Your purpose lets you live in solitude. Furthermore, you won’t find yourself in a situation where you continuously check what your partner is doing, where they are, how they are and so on.
Caring is good, but too much caring is an obsession.
And your purpose can help you become self-reliant rather than obsessive.
My Take On Purpose Comes First
By purpose, Jay is not explicitly talking about something revolutionary. Yes, it could be, but it’s not necessary.
By purpose, he meant you have an honest living.
You have a job, you have goals, and you have a routine you can follow.
Overall, you have a life for yourself.
So, you can focus on yourself other than being concerned about your partner all the time.
That’s why one needs a purpose so you know what makes you alive in this world. So you can be good on your own.
Rule 6: Win or Lose Together – Fight to Resolve, Not to Conquer
People think that partners who don’t fight are the perfect couples.
People think fighting is a bad thing.
But that’s rarely true. Or, if put simply, love without fighting isn’t possible.
However, it doesn’t mean you just start throwing all your emotional baggage and anger on your partner to be right in the situation.
When someone wants to be right, it means they want to win.
And as the book mentions, “Every time one of you loses, you both lose. Every time the problem loses, you both win.”
Well, that’s how one should fight, not only in a loving relationship but in almost everyone.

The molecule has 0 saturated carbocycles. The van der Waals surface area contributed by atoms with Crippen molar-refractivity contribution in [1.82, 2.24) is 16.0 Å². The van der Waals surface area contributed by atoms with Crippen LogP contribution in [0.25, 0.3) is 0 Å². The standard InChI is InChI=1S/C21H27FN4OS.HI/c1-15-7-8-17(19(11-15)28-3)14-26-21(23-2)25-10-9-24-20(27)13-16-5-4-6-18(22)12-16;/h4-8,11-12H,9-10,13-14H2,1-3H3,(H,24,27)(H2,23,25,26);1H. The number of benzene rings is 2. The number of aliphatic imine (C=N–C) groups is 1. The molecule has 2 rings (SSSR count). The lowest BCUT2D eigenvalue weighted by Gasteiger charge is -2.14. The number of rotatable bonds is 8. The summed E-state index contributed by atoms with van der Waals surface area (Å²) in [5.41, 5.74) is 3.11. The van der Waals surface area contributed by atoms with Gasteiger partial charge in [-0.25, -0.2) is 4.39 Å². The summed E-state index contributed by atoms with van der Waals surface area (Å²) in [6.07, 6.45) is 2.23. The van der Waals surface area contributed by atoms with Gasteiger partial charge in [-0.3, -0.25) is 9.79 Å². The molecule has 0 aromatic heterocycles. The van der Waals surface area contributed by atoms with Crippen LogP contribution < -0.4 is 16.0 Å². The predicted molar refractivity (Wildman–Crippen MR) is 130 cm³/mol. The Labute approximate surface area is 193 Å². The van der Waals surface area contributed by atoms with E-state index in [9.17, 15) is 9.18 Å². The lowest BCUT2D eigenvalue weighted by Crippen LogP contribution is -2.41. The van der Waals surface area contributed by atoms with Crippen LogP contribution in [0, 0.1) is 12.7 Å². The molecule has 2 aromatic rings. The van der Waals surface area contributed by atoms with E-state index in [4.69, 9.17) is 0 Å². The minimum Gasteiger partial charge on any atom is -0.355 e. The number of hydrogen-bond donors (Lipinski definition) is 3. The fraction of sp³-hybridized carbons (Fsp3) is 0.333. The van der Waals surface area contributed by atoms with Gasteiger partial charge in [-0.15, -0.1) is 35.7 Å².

Most of the time, when we fight, our ego comes in between. Both parties want to satisfy their feelings of superiority.
When that happens, nothing good comes out of it.
But fighting is necessary, so how should one do it?
Well, when our anger and emotions are heavy on us in a situation, it’s hard to remember any guidance.
But, in those moments, there’s never a moment that doesn’t tell us that fighting to win won’t help.
There are tiny moments, or you can say the inner voice tells us very softly that this is not the right way. Now, it’s up to us whether we listen to that voice or let our ego take the lead.
But, if you manage to listen to that voice, remember the following points to fight or have arguments that will help both of you win.
- Why would I want to crush my wife/husband?
- Why do I want to defeat the person I’ve chosen to spend my life with?
- My husband/wife is not my opponent—I love him/her.
Once you’ve asked those questions and know your answers, approach your partner from a place where you see both of you as one and look for a way that would bind you instead of breaking.
Rule 7: You Don’t Break in a Breakup – See the Positive Side
The ending of something is the definition of completeness.
Every alley, every book and every connection has an ending. If they don’t end, they will become boring. Something is tiring that nobody would like to continue.
But in love, the ending is brutal. In love, you never get bored. You never feel it needs an end.
Yet still, we go through that phase—some naturally, and some due to their nature.
Abusing, cheating, controlling, doubting and apathy are one of the common reasons why relationships end.
But it’s not like you cannot fix a broken relationship even after going through rough phases. Sometimes scars make you phenomenal, just like the kintsugi art, in which ceramic pottery has beautiful golden patches to hold the piece together.